The central portion of the central panel 111 is provided with a pair of finger receiving openings 118 through which ones fingers may be passed to lift the bottle carton when filled with the bottles B for carrying. Each of the finger receiving openings 118 is defined by a pair of flaps 119 which are movable down into the confines of the bottle carton 90 between adjacent ones of the bottles B. The flaps 119 are connected to the central panel 111 along fold lines 120.

Each of the side panels 98', 99 has a flap 121 connected thereto at each end thereof along a fold line 122 which is coextensive with the side edge of the respective one of the side panels 98, 99. Each of the flaps 121 has a projection 123 which projects beyond the associated side panel and is disposed adjacent a respective one of the outer panels 112.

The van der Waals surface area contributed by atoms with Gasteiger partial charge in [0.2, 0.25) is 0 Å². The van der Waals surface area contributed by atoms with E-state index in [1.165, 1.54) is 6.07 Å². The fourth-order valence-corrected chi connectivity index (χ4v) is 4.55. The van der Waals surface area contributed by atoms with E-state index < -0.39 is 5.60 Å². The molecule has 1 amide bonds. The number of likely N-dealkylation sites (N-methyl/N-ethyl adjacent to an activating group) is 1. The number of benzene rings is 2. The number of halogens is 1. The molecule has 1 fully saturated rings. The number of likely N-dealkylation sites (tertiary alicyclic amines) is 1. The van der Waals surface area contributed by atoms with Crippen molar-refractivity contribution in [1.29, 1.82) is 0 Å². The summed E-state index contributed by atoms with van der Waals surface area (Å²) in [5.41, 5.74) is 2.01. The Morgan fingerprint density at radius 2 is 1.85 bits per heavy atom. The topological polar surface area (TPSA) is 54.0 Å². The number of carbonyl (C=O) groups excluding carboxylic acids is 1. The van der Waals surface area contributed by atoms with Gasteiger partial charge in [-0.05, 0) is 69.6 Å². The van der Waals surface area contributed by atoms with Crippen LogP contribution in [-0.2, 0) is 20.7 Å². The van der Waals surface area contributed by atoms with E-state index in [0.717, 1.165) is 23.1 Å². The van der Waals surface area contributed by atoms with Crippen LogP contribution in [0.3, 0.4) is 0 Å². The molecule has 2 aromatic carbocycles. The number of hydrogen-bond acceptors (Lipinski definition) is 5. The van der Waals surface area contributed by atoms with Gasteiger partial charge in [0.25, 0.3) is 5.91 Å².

In the assembling of the bottle carton 90 with the bottles B, the blank 91 is placed over the six bottles B in alignment therewith, and the top wall panel 98 is brought into engagement with the bottle caps C, with the bottle caps C and portions of the necks N of the bottles B passing through the respective ones of the openings 113 and with edge portions of the central panel 111 resting on the bottle caps C in the manner best illustrated in FIGURE 10. The side panels 98', 99 are then folded down around the bottles B with the result that the outer panels 112 assume downwardly sloping positions, such as is illustrated in FIGURE 12, and the side panels 98, 99 closely engage the outer surfaces of the bottles B. The terminal panels 93, are then wrapped around the bottoms of the bottles B and are interlocked in the conventional manner. The flaps 121, which are identification flaps, are then folded inwardly into the planes of the ends of the bottle carton 90, after which the identification panels 117 are snapped down to the positions illustrated in FIGURE 10. The identification panels 117 overlap the extensions 123 of the flaps 121 to retain the flaps 121 in position.